She may be at the heart of the debate - but you won't catch Doncaster MP Rosie Winterton making political points in the Commons these days.
But she says she is still fighting for Doncaster and making sure issues that affect her constituents are made known to those in power.
This summer marks a year since the Doncaster Central MP switched from the roles on the Labour front and back benches for 20 years, to become Deputy Speaker.
It is a big switch for the former health minister, who was voted into the post by her other MPs after last June's general election when her predecessor Natascha Engel lost her North East Derbyshire seat.
Prior to the election, Ms Winterton, had been appointed as an international envoy by Jeremy Corbyn. Prior to that she had worked as a chief whip and a minister under Tony Blair's Government.
But when the position of deputy speaker came up, she decided to put herself up for election to the post. After campaigning among fellow MPs, she was appointed to the post, one of three deputy speakers serving under speaker John Bercow.
In landing the job, she followed in the footsteps of her predecessor, Harold Walker.
She said: "I thought it would be crucial time for parliament, with the focus on Brexit and a lot of important legislation coming through parliament. I thought as deputy speaker I could make a contribution to an important issue.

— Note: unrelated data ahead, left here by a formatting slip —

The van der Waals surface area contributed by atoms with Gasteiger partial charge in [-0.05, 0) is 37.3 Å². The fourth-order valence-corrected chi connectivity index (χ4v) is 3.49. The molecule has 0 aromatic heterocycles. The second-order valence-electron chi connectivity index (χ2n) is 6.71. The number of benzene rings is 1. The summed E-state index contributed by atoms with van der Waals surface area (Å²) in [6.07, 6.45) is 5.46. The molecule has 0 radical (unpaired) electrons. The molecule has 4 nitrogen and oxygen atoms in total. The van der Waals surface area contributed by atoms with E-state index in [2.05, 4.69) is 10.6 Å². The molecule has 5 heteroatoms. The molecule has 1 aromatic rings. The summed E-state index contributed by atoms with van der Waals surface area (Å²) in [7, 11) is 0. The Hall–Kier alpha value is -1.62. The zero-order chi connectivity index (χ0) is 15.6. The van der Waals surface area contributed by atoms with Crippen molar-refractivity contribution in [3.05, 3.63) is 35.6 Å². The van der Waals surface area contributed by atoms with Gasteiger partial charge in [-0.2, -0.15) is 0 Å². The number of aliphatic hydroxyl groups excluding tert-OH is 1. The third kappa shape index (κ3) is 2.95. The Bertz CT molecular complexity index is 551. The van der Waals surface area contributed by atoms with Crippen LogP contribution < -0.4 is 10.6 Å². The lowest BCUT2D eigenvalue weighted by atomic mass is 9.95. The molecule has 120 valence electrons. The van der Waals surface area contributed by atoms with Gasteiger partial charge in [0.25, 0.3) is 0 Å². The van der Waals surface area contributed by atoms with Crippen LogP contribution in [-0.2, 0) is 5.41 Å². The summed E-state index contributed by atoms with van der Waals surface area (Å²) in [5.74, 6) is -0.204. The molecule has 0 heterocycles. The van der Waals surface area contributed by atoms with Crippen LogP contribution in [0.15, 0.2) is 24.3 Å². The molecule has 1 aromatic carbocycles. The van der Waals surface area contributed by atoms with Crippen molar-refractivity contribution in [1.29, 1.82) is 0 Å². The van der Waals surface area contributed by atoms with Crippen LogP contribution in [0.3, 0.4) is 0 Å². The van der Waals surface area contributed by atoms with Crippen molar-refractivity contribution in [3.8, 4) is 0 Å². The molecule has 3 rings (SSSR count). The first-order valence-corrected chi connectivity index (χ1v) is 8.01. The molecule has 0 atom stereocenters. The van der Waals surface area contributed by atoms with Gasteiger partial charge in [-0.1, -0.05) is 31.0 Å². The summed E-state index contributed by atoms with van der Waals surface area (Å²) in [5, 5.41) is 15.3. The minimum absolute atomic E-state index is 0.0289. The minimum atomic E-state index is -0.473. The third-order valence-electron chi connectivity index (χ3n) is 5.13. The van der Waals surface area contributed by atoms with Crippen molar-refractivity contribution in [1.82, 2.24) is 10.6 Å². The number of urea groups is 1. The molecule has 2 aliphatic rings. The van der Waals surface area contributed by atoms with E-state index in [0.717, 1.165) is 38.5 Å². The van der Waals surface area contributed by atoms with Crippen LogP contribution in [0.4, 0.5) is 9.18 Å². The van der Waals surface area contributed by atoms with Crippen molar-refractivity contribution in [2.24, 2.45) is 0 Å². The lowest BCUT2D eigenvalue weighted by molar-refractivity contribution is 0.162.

"It was a big honour to be elected. And it has been a fascinating year with all the deliberation parliament has been going through, and making sure that backbenchers get a proper say, and that the variety of views are properly expressed.
"There is a speakers' conference in the morning when we go through the business of the day and discussions about what might be coming up, for example if MPs have put any urgent queries for debate to ask ministers to come and explain something. We may grant an urgent question, like recently on Heathrow or Northern Ireland. We'll have to go into the chamber in the speaker's chair. We'll also decide the order of speakers.
"It can be hard keeping order, but the secret is pointing out that everyone has to be heard while acknowledging that feelings are running high."
The new role means she no longer votes in the lobbies or makes her point in debates as she used to. But she says it does not stop her from being table to make points to ministers, or from taking up problems which her constituents need resolving. She has as much time to lobby as she did as an MP on the Labour benches.
Traditionally, ministers are responsive to requests for meetings on constituency issues involving the speakers.
"It is just a different role in making parliament work for the good of the people and making sure it reflects the different views in the country at that moment," she added. "I think I'm doing this job at a time when parliament is very much a strength as we look were the country is going to go with Brexit. We are taking part in history in the making."